- Langerhans cell histiocytosis
If no cause can be identified, it is considered idiopathic or constitutional.
Secondary sexual development induced by sex steroids from other abnormal sources is referred to as peripheral precocious puberty or precocious pseudopuberty.
Causes can include:
- gonadal tumors (such as arrhenoblastoma)
- adrenal tumors
- germ cell tumor
- congenital adrenal hyperplasia
- McCune–Albright syndrome
- As treatment for another condition
Bisphenol A (BPA) is a chemical used in hard plastics, and is frequently used to make baby bottles, water bottles, sports equipment, and medical devices. It is also in an epoxy used as a coating in almost all food and beverage cans in most countries. Scientists are concerned about BPA's behavioral effects on fetuses, infants, and children at current exposure levels because it can affect the prostate gland or mammary gland, and lead to early puberty in girls, and possibly cancer later in life. BPA mimics and interferes with the action of estrogen, which is an important reproduction and development regulator. It leaches out of plastic into liquids and foods.
Many causes of early puberty are somewhat unclear, though girls who have a high-fat diet and are not physically active or are obese are more likely to physically mature earlier. Exposure to chemicals that mimic estrogen (known as xenoestrogens) is a possible cause of early puberty in girls.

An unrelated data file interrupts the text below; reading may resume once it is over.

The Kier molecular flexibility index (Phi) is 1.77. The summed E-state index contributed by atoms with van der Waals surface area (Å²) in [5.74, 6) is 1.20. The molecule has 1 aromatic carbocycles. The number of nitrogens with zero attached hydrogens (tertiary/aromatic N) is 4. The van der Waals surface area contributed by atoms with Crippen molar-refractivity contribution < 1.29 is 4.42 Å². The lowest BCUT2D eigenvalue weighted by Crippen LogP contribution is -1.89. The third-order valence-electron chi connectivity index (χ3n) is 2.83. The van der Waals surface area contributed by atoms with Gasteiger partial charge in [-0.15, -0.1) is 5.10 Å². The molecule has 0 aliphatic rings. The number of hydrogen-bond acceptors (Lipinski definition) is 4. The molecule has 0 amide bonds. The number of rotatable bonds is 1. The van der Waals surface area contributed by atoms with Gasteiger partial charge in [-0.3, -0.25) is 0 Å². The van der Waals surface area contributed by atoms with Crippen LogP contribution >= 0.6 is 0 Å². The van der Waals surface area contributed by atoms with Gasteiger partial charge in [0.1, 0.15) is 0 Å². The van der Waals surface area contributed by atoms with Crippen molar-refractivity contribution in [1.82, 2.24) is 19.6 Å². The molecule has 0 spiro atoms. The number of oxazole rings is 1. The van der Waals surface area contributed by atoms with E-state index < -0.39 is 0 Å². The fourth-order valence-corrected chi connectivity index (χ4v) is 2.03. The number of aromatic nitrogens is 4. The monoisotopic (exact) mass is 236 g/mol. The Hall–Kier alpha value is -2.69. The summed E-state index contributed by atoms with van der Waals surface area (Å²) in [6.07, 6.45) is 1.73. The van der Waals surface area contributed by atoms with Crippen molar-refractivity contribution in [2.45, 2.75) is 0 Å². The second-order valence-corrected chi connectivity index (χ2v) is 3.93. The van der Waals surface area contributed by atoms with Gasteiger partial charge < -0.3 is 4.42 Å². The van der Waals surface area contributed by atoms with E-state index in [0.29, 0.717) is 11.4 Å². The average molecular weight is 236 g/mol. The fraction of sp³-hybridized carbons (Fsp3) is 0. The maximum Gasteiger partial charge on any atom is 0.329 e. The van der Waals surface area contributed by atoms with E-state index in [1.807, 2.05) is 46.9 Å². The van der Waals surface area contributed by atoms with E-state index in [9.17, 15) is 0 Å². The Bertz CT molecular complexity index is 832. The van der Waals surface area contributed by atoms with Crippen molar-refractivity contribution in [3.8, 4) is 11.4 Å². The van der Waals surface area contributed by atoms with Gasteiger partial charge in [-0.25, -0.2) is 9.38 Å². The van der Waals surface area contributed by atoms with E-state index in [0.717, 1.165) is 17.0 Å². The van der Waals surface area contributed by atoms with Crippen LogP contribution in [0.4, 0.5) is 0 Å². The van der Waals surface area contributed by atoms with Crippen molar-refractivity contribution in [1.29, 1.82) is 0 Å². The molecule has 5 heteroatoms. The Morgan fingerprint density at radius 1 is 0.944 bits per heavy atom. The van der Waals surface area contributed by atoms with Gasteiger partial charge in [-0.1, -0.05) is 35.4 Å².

In a study using neonatal melatonin on rats, results suggest that elevated melatonin could be responsible for some cases of early puberty.
Clinical and social significance
Medical evaluation is sometimes necessary to recognize the few children with serious conditions from the majority who have entered puberty early but are still medically normal. Early sexual development deserves evaluation because it may:
- induce early bone maturation and reduce eventual adult height
- indicate the presence of a tumor or other serious problem
- cause the child, particularly a girl, to become an object of adult sexual interest
Earlier puberty is believed to put girls at higher risk of sexual abuse, teasing or bullying, mental health disorders and short stature as adults. Helping children control their weight is suggested to help delay puberty. Early puberty additionally puts girls at a "far greater" risk for breast cancer later in life. Girls as young as 8 are increasingly starting to menstruate, develop breasts and grow pubic and underarm hair; these "biological milestones" only typically occurred at 13 or older decades ago. African American girls are especially prone to early puberty. There are theories debating the trend of early puberty, but the exact causes are not known. "This is a review of what we know; it's absolutely superb," said Dr. Marion Kavanaugh-Lynch, an oncologist and director of the California Breast Cancer Research Program in Oakland, which directs tobacco tax proceeds to research projects. "The data indicates that if you get your first period before age 12, your risk of breast cancer is 50 percent higher than if you get it at age 16," said the report's author, biologist Sandra Steingraber, herself a cancer survivor. "For every year we could delay a girl's first menstrual period, we could prevent thousands of breast cancers."